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All About Steve: Getting to Know OCLS’s New Library Director/CEO

Search Blog Configure Configure All About Steve: Getting to Know OCLS’s New Library Director/CEO

On August 26, after eight months of searching, it was announced that Steve Powell would be Orange County Library System’s new Library Director/CEO. Steve, who has been an employee with OCLS since 2007, has served as Interim Director since January 2022. We sat down with Steve to give everyone a chance to get to know an already familiar face around OCLS.

Have you always lived in Orange County? Tell us how you got here.

I have only been in the central Florida area since 2003. My path to Florida transpired over 15 years. Upon my wife’s graduation from college, we started our trek south. We moved for her job or mine and made stops in Fredericksburg and Winchester, Virginia, Griffin and Fairburn, Georgia, then to Clermont, and have been in southwest Orange County for the past 10 years.

What was your very first job?

My first job was with an independent masonry contractor after finishing up 10th grade. I worked when it did not interfere with school and learned many valuable construction skills. My first “real” full-time job was in the United States Coast Guard after graduating high school. 

How long have you been with OCLS? What do you enjoy about working at OCLS?

I have been at OCLS for almost 15 years. Throughout my career, I have truly enjoyed my support and leadership roles. Whether it be from facilities support or my admin positions, I made it my mission to provide staff with the opportunities and resources they needed to deliver outstanding library services. Additionally, I appreciate teamwork, and I have been privileged to work alongside phenomenal people with values that align with mine to deliver exceptional public service.

What are your priorities as CEO?

My priorities as CEO are to listen to the community to understand how the library fits into their lives. Staff knows what the community wants and I hope to hear all of their thoughtful ideas as well. We will then determine and implement ways to meet those needs through access, materials and services. More specifically, I intend to meet with county and city leaders to build relationships so that we can work together to better literacy and learning across the entire community.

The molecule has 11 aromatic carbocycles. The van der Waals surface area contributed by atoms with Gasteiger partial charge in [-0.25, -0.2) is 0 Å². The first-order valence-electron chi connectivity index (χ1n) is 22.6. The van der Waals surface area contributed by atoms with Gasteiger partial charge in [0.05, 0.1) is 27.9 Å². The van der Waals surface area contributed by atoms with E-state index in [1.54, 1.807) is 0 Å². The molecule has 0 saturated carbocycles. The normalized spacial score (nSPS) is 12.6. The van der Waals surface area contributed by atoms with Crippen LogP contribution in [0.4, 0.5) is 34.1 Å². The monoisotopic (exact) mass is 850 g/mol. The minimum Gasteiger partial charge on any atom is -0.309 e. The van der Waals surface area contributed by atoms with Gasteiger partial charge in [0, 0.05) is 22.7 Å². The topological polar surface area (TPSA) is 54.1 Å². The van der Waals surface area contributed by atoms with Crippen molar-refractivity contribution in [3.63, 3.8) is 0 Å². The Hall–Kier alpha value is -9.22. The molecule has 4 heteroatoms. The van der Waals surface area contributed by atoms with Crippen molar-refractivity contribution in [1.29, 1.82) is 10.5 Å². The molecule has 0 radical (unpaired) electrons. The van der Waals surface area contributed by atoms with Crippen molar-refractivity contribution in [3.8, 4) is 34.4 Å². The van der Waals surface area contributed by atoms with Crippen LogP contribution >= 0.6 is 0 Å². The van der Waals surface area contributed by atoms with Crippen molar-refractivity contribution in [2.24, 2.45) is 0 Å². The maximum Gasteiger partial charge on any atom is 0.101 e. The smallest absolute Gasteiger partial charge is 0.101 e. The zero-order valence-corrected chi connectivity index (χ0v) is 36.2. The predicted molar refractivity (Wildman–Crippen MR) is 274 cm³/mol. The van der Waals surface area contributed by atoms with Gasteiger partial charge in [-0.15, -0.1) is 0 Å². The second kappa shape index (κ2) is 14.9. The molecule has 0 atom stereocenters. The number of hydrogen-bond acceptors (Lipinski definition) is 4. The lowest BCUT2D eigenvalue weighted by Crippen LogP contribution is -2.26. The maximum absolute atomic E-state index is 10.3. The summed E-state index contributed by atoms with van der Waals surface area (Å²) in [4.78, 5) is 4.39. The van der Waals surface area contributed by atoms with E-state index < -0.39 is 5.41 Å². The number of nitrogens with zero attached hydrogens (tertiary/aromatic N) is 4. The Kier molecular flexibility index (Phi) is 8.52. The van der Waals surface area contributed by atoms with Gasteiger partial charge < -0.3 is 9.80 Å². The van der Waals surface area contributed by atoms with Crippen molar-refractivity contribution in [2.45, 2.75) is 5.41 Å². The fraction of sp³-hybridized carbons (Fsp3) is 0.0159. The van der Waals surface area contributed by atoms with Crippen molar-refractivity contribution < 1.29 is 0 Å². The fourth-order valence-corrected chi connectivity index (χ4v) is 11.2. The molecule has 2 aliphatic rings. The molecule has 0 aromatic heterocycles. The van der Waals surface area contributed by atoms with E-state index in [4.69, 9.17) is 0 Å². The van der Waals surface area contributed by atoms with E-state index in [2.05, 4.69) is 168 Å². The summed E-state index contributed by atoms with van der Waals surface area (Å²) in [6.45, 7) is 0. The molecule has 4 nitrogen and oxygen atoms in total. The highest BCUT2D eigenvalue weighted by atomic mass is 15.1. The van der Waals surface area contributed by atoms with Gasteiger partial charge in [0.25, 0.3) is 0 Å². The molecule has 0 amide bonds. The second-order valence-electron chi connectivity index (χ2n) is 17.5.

What was the last book you read, and what book are you reading now?

James Grippando’s Beyond Suspicion was the last fiction book I read. Due to school, I am currently reading The Practice of Social Research and the Intellectual Freedom Manual, Tenth Edition.

Describe an unforgettable library moment.

I cannot narrow it down to one. First, the Saturday morning in February 2014 Mr. Melrose entered the Melrose Center with staff lining both sides of the entryway was incredible. OCLS opened and maintains the best-in-class technology center in a public library. The second was the July 2015 opening of the Chickasaw Branch. For both of these projects, I was fortunate to be the library’s construction manager. Lastly, was my appointment to interim and now director of OCLS – a true honor.  

Are there any libraries you look to for inspiration as you think about what the future looks like for OCLS?

Yes. Seattle Public Library is a model to follow in terms of Diversity, Equity, Inclusion and Accessibility, and San Francisco Public Library’s mobile outreach services via four vehicles are an admirable example of mobile services. I also look to Library Journal’s Library of the Year, the Jerry Kline Impact Award and ALA’s I Love My Librarian Award finalists and winners for inspiration.

What does a strong library look like to you?

A strong library is in the hearts and minds of the community. The library is a prominent provider of educational, cultural, recreational and informational resources and services that improve people’s lives and the community’s well-being.

Why do you think everyone should get a library card?

Because public libraries are a welcoming and safe space for everyone to enter and explore the endless world of information online, and in digital and physical forms. A public library card, on its own, opens doors to literacy and learning that other cards in your pocket cannot. And it’s free.